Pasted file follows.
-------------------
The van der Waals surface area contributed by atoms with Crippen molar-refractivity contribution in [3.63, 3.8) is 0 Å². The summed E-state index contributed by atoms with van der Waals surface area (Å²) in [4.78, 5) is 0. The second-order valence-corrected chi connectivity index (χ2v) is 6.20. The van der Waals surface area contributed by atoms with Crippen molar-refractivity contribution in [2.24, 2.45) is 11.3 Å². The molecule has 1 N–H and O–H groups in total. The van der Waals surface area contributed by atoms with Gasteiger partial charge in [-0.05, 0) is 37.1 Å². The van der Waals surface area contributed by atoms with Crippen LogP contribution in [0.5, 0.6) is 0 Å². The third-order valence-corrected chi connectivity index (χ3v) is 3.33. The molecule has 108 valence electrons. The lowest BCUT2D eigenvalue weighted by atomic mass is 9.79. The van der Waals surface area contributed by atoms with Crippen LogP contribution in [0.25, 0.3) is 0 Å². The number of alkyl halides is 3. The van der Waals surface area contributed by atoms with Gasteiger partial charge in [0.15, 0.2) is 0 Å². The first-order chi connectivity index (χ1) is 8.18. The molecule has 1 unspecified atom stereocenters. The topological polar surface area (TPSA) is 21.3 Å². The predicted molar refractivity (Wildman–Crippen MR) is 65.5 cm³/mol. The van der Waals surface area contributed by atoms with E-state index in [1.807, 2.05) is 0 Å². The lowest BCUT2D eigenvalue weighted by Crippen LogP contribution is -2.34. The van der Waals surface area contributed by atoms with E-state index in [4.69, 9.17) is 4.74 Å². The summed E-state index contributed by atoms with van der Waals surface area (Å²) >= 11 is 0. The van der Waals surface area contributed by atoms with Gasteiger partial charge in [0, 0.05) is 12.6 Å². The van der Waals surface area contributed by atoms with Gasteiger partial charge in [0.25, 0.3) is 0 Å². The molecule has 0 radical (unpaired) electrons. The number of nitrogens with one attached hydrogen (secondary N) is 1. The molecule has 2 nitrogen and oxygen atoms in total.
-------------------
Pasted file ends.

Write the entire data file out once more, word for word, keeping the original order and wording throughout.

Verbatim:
The van der Waals surface area contributed by atoms with Crippen molar-refractivity contribution in [3.63, 3.8) is 0 Å². The summed E-state index contributed by atoms with van der Waals surface area (Å²) in [4.78, 5) is 0. The second-order valence-corrected chi connectivity index (χ2v) is 6.20. The van der Waals surface area contributed by atoms with Crippen molar-refractivity contribution in [2.24, 2.45) is 11.3 Å². The molecule has 1 N–H and O–H groups in total. The van der Waals surface area contributed by atoms with Gasteiger partial charge in [-0.05, 0) is 37.1 Å². The van der Waals surface area contributed by atoms with Crippen LogP contribution in [0.5, 0.6) is 0 Å². The third-order valence-corrected chi connectivity index (χ3v) is 3.33. The molecule has 108 valence electrons. The lowest BCUT2D eigenvalue weighted by atomic mass is 9.79. The van der Waals surface area contributed by atoms with Crippen LogP contribution in [0.25, 0.3) is 0 Å². The number of alkyl halides is 3. The van der Waals surface area contributed by atoms with Gasteiger partial charge in [0.15, 0.2) is 0 Å². The first-order chi connectivity index (χ1) is 8.18. The molecule has 1 unspecified atom stereocenters. The topological polar surface area (TPSA) is 21.3 Å². The predicted molar refractivity (Wildman–Crippen MR) is 65.5 cm³/mol. The van der Waals surface area contributed by atoms with E-state index in [1.807, 2.05) is 0 Å². The lowest BCUT2D eigenvalue weighted by Crippen LogP contribution is -2.34. The van der Waals surface area contributed by atoms with E-state index in [4.69, 9.17) is 4.74 Å². The summed E-state index contributed by atoms with van der Waals surface area (Å²) >= 11 is 0. The van der Waals surface area contributed by atoms with Gasteiger partial charge in [0, 0.05) is 12.6 Å². The van der Waals surface area contributed by atoms with Gasteiger partial charge in [0.25, 0.3) is 0 Å². The molecule has 0 radical (unpaired) electrons. The number of nitrogens with one attached hydrogen (secondary N) is 1. The molecule has 2 nitrogen and oxygen atoms in total.